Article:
In vivo experiment

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An in vivo experiment is a laboratory-style multi-condition experiment conducted in the classroom. It can be implemented either in a within (i.e. students are randomly assigned to conditions, regardless the class they belong to) or in a between classroom design (i.e. classes are randomly assigned to conditions). Typically, the conditions manipulate a small but crucial, well-defined instructional variable, as opposed to a whole curriculum.

In the PSLC, which uses tutoring systems and on-line course activities to monitor students' progress through the year, there are typically two types of in vivo experiments (to make this easier to follow, assume that there are just two conditions in the experiment, called the experimental and control conditions):

  • The tutoring system is modified to implement the manipulation. Students assigned to the experimental condition do their work on the modified system; Students assigned to the control condition use the unmodified tutoring system. See Post-practice reflection (Katz) for an example.
  • For a limited time, e.g., a one-hour classroom period or a two-hour lab period, the control students do one activity and the experimental students do another. The control activity typically is not one that students do during that period, but is nonetheless a common part of their normal instruction. For instance, they may watch a video of some problems being solved by their instructor. The tutoring system may or may not be involved with these activities. See Hausmann Study for an example.

Regardless of the experimental method used in an in vivo experiment, the tutoring systems record log data that are used to evaluate the effects of the manipulation.

In vivo experiments are not new. For example, below are summaries from two dissertations that were the basis of the famous Bloom (1984) 2-sigma paper. These dissertations involved 6 in vivo experiments. (Note: One might well argue that these are borderline in vivo experiments because mastery and, particularly, tutoring are not "small well-defined instructional variables", but these treatments actually involve the use of a number of different instructional methods.) Burke’s 1983 experiments measured immediate learning, far transfer and long-term retention.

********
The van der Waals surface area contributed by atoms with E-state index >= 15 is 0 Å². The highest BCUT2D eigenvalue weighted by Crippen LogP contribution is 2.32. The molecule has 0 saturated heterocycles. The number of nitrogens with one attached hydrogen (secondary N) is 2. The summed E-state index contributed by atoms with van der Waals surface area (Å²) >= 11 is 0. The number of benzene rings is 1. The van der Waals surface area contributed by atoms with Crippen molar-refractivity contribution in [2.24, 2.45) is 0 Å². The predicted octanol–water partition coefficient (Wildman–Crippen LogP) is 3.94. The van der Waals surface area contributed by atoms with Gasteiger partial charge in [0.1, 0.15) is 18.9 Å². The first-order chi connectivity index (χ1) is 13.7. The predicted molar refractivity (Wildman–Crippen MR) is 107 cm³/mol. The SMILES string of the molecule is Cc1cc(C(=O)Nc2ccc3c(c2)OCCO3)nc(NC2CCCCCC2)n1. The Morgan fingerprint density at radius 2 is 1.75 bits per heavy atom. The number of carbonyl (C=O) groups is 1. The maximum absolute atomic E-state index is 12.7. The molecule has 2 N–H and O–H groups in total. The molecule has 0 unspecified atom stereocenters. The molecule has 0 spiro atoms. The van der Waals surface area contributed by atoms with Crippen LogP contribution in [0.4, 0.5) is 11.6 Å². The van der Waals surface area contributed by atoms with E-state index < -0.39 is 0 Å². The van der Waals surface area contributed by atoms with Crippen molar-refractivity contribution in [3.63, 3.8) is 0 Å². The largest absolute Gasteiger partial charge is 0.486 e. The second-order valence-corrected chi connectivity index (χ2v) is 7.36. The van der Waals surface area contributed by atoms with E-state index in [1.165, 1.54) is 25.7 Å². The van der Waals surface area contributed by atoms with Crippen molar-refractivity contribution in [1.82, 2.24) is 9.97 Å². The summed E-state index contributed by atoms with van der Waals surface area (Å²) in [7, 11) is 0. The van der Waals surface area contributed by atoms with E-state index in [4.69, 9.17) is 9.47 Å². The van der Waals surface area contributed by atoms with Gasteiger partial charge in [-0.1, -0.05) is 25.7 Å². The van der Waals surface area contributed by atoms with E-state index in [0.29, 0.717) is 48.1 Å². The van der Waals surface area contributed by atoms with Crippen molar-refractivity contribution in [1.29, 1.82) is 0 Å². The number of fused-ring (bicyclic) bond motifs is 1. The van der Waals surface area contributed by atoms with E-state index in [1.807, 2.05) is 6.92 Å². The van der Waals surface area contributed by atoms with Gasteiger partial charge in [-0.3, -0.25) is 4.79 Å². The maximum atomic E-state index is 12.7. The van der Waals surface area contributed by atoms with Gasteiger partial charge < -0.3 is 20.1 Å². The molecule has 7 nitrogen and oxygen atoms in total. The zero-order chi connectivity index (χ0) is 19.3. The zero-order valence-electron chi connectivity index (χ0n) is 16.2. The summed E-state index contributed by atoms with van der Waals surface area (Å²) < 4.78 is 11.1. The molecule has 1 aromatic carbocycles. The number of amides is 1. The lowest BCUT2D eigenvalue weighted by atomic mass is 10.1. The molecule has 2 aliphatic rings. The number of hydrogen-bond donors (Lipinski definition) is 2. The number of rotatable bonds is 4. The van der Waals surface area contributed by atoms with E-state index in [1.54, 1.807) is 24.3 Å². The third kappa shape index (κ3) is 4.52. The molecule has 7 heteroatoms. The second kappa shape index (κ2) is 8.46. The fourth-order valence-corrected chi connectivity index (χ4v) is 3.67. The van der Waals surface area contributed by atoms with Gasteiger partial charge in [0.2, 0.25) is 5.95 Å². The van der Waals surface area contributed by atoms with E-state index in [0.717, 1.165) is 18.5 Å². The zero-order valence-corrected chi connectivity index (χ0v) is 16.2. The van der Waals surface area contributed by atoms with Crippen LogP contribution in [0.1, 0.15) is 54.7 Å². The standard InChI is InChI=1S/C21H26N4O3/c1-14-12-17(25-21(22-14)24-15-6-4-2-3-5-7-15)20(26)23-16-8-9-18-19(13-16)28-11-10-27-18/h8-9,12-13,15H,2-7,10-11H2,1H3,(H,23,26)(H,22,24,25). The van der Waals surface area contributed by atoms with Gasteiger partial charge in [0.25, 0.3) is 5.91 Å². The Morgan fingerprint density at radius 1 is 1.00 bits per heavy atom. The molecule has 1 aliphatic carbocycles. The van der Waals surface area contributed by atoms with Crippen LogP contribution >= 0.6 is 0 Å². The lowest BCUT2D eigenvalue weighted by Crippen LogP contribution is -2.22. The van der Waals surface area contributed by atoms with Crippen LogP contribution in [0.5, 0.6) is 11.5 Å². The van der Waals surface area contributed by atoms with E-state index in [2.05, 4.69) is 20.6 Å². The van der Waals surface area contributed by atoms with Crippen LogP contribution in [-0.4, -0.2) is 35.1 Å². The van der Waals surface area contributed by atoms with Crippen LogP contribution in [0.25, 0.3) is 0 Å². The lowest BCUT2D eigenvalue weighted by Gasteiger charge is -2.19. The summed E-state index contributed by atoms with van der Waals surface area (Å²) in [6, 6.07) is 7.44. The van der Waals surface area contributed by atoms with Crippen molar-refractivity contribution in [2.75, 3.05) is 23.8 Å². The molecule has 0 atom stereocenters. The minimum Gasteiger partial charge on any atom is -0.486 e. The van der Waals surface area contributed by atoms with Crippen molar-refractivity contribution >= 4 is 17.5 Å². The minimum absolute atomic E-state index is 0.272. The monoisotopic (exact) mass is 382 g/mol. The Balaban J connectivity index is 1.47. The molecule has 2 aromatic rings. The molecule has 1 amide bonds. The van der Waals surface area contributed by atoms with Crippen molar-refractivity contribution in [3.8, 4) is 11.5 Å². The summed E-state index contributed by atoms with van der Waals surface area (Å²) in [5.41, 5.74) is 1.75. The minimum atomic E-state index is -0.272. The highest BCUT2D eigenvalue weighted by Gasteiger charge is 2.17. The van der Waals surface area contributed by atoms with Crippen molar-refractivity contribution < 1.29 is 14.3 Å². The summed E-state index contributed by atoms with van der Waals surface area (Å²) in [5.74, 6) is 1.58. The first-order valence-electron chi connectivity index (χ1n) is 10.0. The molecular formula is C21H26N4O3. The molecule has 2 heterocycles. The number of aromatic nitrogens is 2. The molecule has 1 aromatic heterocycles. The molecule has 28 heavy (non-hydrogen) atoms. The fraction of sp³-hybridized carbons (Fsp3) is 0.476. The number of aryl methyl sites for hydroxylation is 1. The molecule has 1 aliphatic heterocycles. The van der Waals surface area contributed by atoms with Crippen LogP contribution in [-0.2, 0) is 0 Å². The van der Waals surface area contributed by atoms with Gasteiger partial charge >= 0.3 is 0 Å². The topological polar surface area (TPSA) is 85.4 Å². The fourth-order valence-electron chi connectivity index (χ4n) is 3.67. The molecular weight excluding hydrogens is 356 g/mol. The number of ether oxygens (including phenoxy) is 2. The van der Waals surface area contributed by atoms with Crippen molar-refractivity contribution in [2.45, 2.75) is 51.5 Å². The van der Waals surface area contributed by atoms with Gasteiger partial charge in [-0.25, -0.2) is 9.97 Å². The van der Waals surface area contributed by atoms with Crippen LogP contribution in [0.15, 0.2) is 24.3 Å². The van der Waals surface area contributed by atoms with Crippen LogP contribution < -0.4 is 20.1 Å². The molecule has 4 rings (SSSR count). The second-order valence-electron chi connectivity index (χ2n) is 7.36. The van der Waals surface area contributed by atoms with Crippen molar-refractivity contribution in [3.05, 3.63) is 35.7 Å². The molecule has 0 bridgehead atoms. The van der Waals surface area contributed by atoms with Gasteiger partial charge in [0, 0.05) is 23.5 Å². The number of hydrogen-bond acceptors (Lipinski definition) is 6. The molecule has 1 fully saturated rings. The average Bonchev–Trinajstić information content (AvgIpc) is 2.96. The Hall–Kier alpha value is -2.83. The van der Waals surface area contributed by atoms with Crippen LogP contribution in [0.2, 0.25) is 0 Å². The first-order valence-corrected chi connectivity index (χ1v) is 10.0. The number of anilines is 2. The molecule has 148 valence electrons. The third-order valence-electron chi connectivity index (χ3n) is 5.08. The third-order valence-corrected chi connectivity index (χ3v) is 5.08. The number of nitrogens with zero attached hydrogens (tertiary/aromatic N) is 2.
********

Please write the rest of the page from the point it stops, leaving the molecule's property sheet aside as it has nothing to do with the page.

Burke, A. J. (1983). Student's Potential for Learning Contrasted under Tutorial and Group Approaches to Instruction. Unpublished PhD, University of Chicago, Chicago, IL.

This was 3 in vivo experiment comparing conventional instruction, mastery learning and 3-on-1 human tutoring. E1 taught 4th graders probability; E2 taught 5th graders probability; E3 taught fifth graders probability at a different site. Instruction was 3-week module. Tutors were undergrad education students trained for a week to ask good questions and give good feedback (pg. 85). The mastery learning students had to achieve 80% to go on; the tutoring students had to achieve 90%. The conventional instruction students got no feedback from the mastery tests. On immediate post-testing, for lower mental process (like a normal post-test, table 5 pg. 98) tutoring effect sizes averaged 1.66 (with 1.53, 1.34 and 2.11 for E1, E2 and E3, respectively) and mastery learning averaged 0.85 (with .73, .78 and 1.04 for E1, E2 and E3). For higher mental process (like far transfer, Table 6 pg. 104), got for tutoring effect sizes averaged 2.11 (with 1.58, 2.65 and 2.11) and mastery learning averaged 1.19 (with 0.90, 1.47 and 1.21). For long-term retention 3 weeks later; in E3, the effect size for tutoring was 1.71 for lower mental processes vs. 1.01 for mastery learning. For higher mental processes, effect size was 1.99 for tutoring vs. 1.13 for mastery learning. The researchers also measured time on task (tutoring was higher percentage) and affect rates.

Anania, J. (1981). The Effects of Quality of Instruction on the Cognitive and Affective Learning of Students. Unpublished PhD, University of Chicago, Chicago, IL.

This project involved 3 in vivo experiments, each lasting 3 weeks, comparing conventional teaching, mastery learning and tutoring. The tutors were undergrad education students with no training in tutoring. E1 taught probability to 4th graders; E2 taught probability to 5th graders; E3 taught cartography to 8th graders. E1 and E2 used 3-on-1 tutoring; E3 used 1-on-1 tutoring. Measured immediate learning post-test, time on task, and affect measures. For gains (table 3, pg. 72), effect sizes for tutoring were 1.93 (average of 1.77, 2.06 and 1.95 for E1, E2 and E3) and for mastery learning were 1.00 (avg of 0.61, 1.29 and 1.10). The cutoff score for mastery learning as 80% (pg. 77) vs. 90% for tutoring (pg. 81).